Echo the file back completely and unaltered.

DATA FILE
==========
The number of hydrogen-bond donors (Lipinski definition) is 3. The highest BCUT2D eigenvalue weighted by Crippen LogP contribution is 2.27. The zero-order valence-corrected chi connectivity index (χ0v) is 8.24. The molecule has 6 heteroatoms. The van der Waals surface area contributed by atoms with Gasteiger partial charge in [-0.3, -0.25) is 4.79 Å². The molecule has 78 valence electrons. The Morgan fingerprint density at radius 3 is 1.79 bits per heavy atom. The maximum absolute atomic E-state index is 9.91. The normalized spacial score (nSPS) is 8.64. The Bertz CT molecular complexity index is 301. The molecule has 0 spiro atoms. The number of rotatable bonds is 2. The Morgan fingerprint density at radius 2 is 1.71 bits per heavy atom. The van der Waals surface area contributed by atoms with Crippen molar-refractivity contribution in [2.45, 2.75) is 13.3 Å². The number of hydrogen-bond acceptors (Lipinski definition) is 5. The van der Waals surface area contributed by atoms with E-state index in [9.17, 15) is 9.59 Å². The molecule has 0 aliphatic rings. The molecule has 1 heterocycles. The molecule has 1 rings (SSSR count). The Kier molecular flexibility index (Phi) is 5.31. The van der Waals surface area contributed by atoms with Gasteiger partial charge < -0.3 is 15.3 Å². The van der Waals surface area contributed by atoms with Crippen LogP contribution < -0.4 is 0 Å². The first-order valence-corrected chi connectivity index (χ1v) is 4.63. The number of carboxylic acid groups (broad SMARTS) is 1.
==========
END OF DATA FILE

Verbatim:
The number of hydrogen-bond donors (Lipinski definition) is 3. The highest BCUT2D eigenvalue weighted by Crippen LogP contribution is 2.27. The zero-order valence-corrected chi connectivity index (χ0v) is 8.24. The molecule has 6 heteroatoms. The van der Waals surface area contributed by atoms with Gasteiger partial charge in [-0.3, -0.25) is 4.79 Å². The molecule has 78 valence electrons. The Morgan fingerprint density at radius 3 is 1.79 bits per heavy atom. The maximum absolute atomic E-state index is 9.91. The normalized spacial score (nSPS) is 8.64. The Bertz CT molecular complexity index is 301. The molecule has 0 spiro atoms. The number of rotatable bonds is 2. The Morgan fingerprint density at radius 2 is 1.71 bits per heavy atom. The van der Waals surface area contributed by atoms with Crippen molar-refractivity contribution in [2.45, 2.75) is 13.3 Å². The number of hydrogen-bond acceptors (Lipinski definition) is 5. The van der Waals surface area contributed by atoms with E-state index in [9.17, 15) is 9.59 Å². The molecule has 0 aliphatic rings. The molecule has 1 heterocycles. The molecule has 1 rings (SSSR count). The Kier molecular flexibility index (Phi) is 5.31. The van der Waals surface area contributed by atoms with Gasteiger partial charge < -0.3 is 15.3 Å². The van der Waals surface area contributed by atoms with Crippen LogP contribution < -0.4 is 0 Å². The first-order valence-corrected chi connectivity index (χ1v) is 4.63. The number of carboxylic acid groups (broad SMARTS) is 1.